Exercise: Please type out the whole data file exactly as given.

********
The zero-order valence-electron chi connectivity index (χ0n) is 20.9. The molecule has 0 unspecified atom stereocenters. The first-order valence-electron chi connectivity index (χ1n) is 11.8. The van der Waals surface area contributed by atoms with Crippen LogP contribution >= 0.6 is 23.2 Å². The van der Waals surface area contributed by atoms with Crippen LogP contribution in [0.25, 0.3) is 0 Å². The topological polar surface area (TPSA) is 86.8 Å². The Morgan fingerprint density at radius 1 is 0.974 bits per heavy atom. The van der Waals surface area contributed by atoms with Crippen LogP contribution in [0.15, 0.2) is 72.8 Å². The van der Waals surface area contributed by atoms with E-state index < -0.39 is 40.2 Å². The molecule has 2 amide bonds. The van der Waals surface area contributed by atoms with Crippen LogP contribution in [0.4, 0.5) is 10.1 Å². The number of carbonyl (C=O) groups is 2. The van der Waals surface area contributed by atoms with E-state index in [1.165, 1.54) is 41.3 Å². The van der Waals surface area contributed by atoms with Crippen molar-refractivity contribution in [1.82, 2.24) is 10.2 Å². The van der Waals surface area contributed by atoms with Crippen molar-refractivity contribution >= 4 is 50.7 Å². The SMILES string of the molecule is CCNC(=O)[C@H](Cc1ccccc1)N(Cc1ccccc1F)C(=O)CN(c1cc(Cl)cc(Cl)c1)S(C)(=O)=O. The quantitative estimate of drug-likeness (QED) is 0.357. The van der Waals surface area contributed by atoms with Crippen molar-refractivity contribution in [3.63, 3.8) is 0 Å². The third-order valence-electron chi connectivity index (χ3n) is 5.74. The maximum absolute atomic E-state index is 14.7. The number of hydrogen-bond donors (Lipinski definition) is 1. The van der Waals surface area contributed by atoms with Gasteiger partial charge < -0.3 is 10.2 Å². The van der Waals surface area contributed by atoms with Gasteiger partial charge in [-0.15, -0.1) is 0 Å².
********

The zero-order valence-electron chi connectivity index (χ0n) is 20.9. The molecule has 0 unspecified atom stereocenters. The first-order valence-electron chi connectivity index (χ1n) is 11.8. The van der Waals surface area contributed by atoms with Crippen LogP contribution >= 0.6 is 23.2 Å². The van der Waals surface area contributed by atoms with Crippen LogP contribution in [0.25, 0.3) is 0 Å². The topological polar surface area (TPSA) is 86.8 Å². The Morgan fingerprint density at radius 1 is 0.974 bits per heavy atom. The van der Waals surface area contributed by atoms with Crippen LogP contribution in [0.15, 0.2) is 72.8 Å². The van der Waals surface area contributed by atoms with E-state index < -0.39 is 40.2 Å². The molecule has 2 amide bonds. The van der Waals surface area contributed by atoms with Crippen LogP contribution in [0.4, 0.5) is 10.1 Å². The number of carbonyl (C=O) groups is 2. The van der Waals surface area contributed by atoms with E-state index in [1.165, 1.54) is 41.3 Å². The van der Waals surface area contributed by atoms with Crippen molar-refractivity contribution in [1.82, 2.24) is 10.2 Å². The van der Waals surface area contributed by atoms with Crippen molar-refractivity contribution >= 4 is 50.7 Å². The SMILES string of the molecule is CCNC(=O)[C@H](Cc1ccccc1)N(Cc1ccccc1F)C(=O)CN(c1cc(Cl)cc(Cl)c1)S(C)(=O)=O. The quantitative estimate of drug-likeness (QED) is 0.357. The van der Waals surface area contributed by atoms with Crippen molar-refractivity contribution in [3.63, 3.8) is 0 Å². The third-order valence-electron chi connectivity index (χ3n) is 5.74. The maximum absolute atomic E-state index is 14.7. The number of hydrogen-bond donors (Lipinski definition) is 1. The van der Waals surface area contributed by atoms with Gasteiger partial charge < -0.3 is 10.2 Å². The van der Waals surface area contributed by atoms with Gasteiger partial charge in [-0.15, -0.1) is 0 Å².